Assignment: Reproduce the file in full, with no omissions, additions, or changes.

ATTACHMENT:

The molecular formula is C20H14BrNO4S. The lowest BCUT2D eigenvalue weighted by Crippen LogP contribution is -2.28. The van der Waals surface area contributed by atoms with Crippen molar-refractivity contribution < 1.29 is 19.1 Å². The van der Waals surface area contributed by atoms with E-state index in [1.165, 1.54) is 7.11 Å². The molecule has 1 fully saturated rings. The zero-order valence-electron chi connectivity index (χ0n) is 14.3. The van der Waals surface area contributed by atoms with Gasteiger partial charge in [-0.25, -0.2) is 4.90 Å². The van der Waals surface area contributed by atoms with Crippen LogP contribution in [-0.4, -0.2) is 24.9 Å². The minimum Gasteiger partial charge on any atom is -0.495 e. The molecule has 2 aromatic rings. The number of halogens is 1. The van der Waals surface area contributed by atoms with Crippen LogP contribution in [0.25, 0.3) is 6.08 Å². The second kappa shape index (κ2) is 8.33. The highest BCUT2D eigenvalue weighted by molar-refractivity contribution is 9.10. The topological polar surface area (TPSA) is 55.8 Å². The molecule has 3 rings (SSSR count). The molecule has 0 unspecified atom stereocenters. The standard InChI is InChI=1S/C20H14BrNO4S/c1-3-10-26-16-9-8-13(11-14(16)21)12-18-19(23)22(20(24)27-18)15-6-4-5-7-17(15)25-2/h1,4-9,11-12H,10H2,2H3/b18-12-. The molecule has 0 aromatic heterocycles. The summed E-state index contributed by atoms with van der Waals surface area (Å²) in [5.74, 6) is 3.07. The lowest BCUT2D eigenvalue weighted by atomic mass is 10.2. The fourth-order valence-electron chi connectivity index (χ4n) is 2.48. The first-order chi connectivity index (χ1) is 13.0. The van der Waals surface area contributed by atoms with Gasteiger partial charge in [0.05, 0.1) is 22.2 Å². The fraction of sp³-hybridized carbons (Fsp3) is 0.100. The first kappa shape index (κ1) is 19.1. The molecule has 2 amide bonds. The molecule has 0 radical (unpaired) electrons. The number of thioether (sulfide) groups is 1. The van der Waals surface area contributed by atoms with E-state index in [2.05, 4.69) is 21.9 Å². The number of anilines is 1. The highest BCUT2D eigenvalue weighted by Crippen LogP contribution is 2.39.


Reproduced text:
The molecular formula is C20H14BrNO4S. The lowest BCUT2D eigenvalue weighted by Crippen LogP contribution is -2.28. The van der Waals surface area contributed by atoms with Crippen molar-refractivity contribution < 1.29 is 19.1 Å². The van der Waals surface area contributed by atoms with E-state index in [1.165, 1.54) is 7.11 Å². The molecule has 1 fully saturated rings. The zero-order valence-electron chi connectivity index (χ0n) is 14.3. The van der Waals surface area contributed by atoms with Gasteiger partial charge in [-0.25, -0.2) is 4.90 Å². The van der Waals surface area contributed by atoms with Crippen LogP contribution in [-0.4, -0.2) is 24.9 Å². The minimum Gasteiger partial charge on any atom is -0.495 e. The molecule has 2 aromatic rings. The number of halogens is 1. The van der Waals surface area contributed by atoms with Crippen LogP contribution in [0.25, 0.3) is 6.08 Å². The second kappa shape index (κ2) is 8.33. The highest BCUT2D eigenvalue weighted by molar-refractivity contribution is 9.10. The topological polar surface area (TPSA) is 55.8 Å². The molecule has 3 rings (SSSR count). The molecule has 0 unspecified atom stereocenters. The standard InChI is InChI=1S/C20H14BrNO4S/c1-3-10-26-16-9-8-13(11-14(16)21)12-18-19(23)22(20(24)27-18)15-6-4-5-7-17(15)25-2/h1,4-9,11-12H,10H2,2H3/b18-12-. The molecule has 0 aromatic heterocycles. The summed E-state index contributed by atoms with van der Waals surface area (Å²) in [5.74, 6) is 3.07. The lowest BCUT2D eigenvalue weighted by atomic mass is 10.2. The fourth-order valence-electron chi connectivity index (χ4n) is 2.48. The first-order chi connectivity index (χ1) is 13.0. The van der Waals surface area contributed by atoms with Gasteiger partial charge in [0.05, 0.1) is 22.2 Å². The fraction of sp³-hybridized carbons (Fsp3) is 0.100. The first kappa shape index (κ1) is 19.1. The molecule has 2 amide bonds. The molecule has 0 radical (unpaired) electrons. The number of thioether (sulfide) groups is 1. The van der Waals surface area contributed by atoms with E-state index in [2.05, 4.69) is 21.9 Å². The number of anilines is 1. The highest BCUT2D eigenvalue weighted by Crippen LogP contribution is 2.39.